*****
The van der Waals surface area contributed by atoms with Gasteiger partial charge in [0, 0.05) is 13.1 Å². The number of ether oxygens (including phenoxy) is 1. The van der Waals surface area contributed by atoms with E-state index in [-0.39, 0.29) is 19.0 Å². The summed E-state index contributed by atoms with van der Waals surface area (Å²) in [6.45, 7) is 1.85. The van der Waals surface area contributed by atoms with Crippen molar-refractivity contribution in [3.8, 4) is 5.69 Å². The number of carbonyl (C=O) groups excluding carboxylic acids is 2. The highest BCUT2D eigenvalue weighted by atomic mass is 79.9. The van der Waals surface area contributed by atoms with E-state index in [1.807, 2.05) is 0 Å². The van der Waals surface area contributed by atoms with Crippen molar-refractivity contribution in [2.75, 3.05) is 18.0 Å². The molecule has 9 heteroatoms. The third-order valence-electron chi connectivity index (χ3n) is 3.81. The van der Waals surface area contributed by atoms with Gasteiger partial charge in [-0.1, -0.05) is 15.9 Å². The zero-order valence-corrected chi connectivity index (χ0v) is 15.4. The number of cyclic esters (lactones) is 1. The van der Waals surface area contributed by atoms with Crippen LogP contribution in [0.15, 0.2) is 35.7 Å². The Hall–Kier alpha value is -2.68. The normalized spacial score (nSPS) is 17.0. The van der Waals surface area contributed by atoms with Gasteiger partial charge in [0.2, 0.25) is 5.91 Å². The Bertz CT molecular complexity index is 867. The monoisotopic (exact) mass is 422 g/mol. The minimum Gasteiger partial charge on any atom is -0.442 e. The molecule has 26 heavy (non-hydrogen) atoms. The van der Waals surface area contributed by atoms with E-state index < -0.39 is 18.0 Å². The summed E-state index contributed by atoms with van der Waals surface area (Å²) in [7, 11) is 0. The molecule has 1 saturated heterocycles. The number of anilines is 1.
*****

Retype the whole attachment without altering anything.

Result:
The van der Waals surface area contributed by atoms with Gasteiger partial charge in [0, 0.05) is 13.1 Å². The number of ether oxygens (including phenoxy) is 1. The van der Waals surface area contributed by atoms with E-state index in [-0.39, 0.29) is 19.0 Å². The summed E-state index contributed by atoms with van der Waals surface area (Å²) in [6.45, 7) is 1.85. The van der Waals surface area contributed by atoms with Crippen molar-refractivity contribution in [3.8, 4) is 5.69 Å². The number of carbonyl (C=O) groups excluding carboxylic acids is 2. The highest BCUT2D eigenvalue weighted by atomic mass is 79.9. The van der Waals surface area contributed by atoms with E-state index in [1.807, 2.05) is 0 Å². The van der Waals surface area contributed by atoms with Crippen molar-refractivity contribution in [2.75, 3.05) is 18.0 Å². The molecule has 9 heteroatoms. The third-order valence-electron chi connectivity index (χ3n) is 3.81. The van der Waals surface area contributed by atoms with Gasteiger partial charge in [-0.1, -0.05) is 15.9 Å². The zero-order valence-corrected chi connectivity index (χ0v) is 15.4. The number of cyclic esters (lactones) is 1. The van der Waals surface area contributed by atoms with Crippen LogP contribution in [0.15, 0.2) is 35.7 Å². The Hall–Kier alpha value is -2.68. The normalized spacial score (nSPS) is 17.0. The van der Waals surface area contributed by atoms with Gasteiger partial charge in [0.2, 0.25) is 5.91 Å². The Bertz CT molecular complexity index is 867. The monoisotopic (exact) mass is 422 g/mol. The minimum Gasteiger partial charge on any atom is -0.442 e. The molecule has 26 heavy (non-hydrogen) atoms. The van der Waals surface area contributed by atoms with E-state index < -0.39 is 18.0 Å². The summed E-state index contributed by atoms with van der Waals surface area (Å²) in [7, 11) is 0. The molecule has 1 saturated heterocycles. The number of anilines is 1.